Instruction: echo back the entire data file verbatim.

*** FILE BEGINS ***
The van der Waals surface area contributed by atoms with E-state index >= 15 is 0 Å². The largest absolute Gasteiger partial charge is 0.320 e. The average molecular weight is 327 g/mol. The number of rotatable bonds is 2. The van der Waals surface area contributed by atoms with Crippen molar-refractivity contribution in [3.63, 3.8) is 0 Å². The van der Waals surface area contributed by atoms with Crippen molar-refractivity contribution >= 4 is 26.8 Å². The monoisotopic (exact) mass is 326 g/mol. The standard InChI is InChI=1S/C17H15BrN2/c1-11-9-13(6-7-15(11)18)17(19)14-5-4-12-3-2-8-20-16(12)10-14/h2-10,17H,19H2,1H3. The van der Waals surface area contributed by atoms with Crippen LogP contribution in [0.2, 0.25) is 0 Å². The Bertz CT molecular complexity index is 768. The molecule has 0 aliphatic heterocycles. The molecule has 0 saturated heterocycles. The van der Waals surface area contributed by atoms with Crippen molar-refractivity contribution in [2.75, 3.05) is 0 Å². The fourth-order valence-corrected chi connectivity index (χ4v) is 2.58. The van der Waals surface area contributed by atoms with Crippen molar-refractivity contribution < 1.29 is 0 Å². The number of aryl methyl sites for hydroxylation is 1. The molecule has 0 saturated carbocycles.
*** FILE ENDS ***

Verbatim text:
The van der Waals surface area contributed by atoms with E-state index >= 15 is 0 Å². The largest absolute Gasteiger partial charge is 0.320 e. The average molecular weight is 327 g/mol. The number of rotatable bonds is 2. The van der Waals surface area contributed by atoms with Crippen molar-refractivity contribution in [3.63, 3.8) is 0 Å². The van der Waals surface area contributed by atoms with Crippen molar-refractivity contribution >= 4 is 26.8 Å². The monoisotopic (exact) mass is 326 g/mol. The standard InChI is InChI=1S/C17H15BrN2/c1-11-9-13(6-7-15(11)18)17(19)14-5-4-12-3-2-8-20-16(12)10-14/h2-10,17H,19H2,1H3. The van der Waals surface area contributed by atoms with Crippen LogP contribution in [0.2, 0.25) is 0 Å². The Bertz CT molecular complexity index is 768. The molecule has 0 aliphatic heterocycles. The molecule has 0 saturated heterocycles. The van der Waals surface area contributed by atoms with Crippen molar-refractivity contribution in [2.75, 3.05) is 0 Å². The fourth-order valence-corrected chi connectivity index (χ4v) is 2.58. The van der Waals surface area contributed by atoms with Crippen molar-refractivity contribution < 1.29 is 0 Å². The number of aryl methyl sites for hydroxylation is 1. The molecule has 0 saturated carbocycles.